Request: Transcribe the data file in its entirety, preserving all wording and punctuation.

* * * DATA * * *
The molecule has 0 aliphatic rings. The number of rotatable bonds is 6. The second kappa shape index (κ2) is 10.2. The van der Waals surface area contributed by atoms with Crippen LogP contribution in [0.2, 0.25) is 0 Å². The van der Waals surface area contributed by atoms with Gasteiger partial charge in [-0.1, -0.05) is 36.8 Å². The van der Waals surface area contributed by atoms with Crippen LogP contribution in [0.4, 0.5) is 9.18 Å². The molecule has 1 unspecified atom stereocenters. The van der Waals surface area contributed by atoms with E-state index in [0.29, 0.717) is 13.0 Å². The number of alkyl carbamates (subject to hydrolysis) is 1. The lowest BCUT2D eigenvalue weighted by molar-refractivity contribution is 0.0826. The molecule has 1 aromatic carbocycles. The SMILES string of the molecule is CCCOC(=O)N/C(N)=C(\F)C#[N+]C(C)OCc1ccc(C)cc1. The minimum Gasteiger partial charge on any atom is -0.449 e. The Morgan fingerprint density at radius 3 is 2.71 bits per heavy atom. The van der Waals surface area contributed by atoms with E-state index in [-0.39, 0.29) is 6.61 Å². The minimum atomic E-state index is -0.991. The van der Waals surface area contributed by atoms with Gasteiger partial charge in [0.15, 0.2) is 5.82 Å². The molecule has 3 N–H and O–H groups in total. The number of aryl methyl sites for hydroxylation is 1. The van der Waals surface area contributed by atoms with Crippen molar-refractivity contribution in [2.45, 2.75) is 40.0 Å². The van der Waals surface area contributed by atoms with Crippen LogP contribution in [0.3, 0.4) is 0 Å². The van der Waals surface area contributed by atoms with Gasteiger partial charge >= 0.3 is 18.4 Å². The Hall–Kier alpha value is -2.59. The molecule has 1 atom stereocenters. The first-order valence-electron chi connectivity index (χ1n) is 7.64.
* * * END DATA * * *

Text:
The molecule has 0 aliphatic rings. The number of rotatable bonds is 6. The second kappa shape index (κ2) is 10.2. The van der Waals surface area contributed by atoms with Crippen LogP contribution in [0.2, 0.25) is 0 Å². The van der Waals surface area contributed by atoms with Gasteiger partial charge in [-0.1, -0.05) is 36.8 Å². The van der Waals surface area contributed by atoms with Crippen LogP contribution in [0.4, 0.5) is 9.18 Å². The molecule has 1 unspecified atom stereocenters. The van der Waals surface area contributed by atoms with E-state index in [0.29, 0.717) is 13.0 Å². The number of alkyl carbamates (subject to hydrolysis) is 1. The lowest BCUT2D eigenvalue weighted by molar-refractivity contribution is 0.0826. The molecule has 1 aromatic carbocycles. The SMILES string of the molecule is CCCOC(=O)N/C(N)=C(\F)C#[N+]C(C)OCc1ccc(C)cc1. The minimum Gasteiger partial charge on any atom is -0.449 e. The Morgan fingerprint density at radius 3 is 2.71 bits per heavy atom. The van der Waals surface area contributed by atoms with E-state index in [-0.39, 0.29) is 6.61 Å². The minimum atomic E-state index is -0.991. The van der Waals surface area contributed by atoms with Gasteiger partial charge in [0.15, 0.2) is 5.82 Å². The molecule has 3 N–H and O–H groups in total. The number of aryl methyl sites for hydroxylation is 1. The van der Waals surface area contributed by atoms with Crippen molar-refractivity contribution in [2.45, 2.75) is 40.0 Å². The van der Waals surface area contributed by atoms with Crippen LogP contribution in [0.3, 0.4) is 0 Å². The van der Waals surface area contributed by atoms with Gasteiger partial charge >= 0.3 is 18.4 Å². The Hall–Kier alpha value is -2.59. The molecule has 1 atom stereocenters. The first-order valence-electron chi connectivity index (χ1n) is 7.64.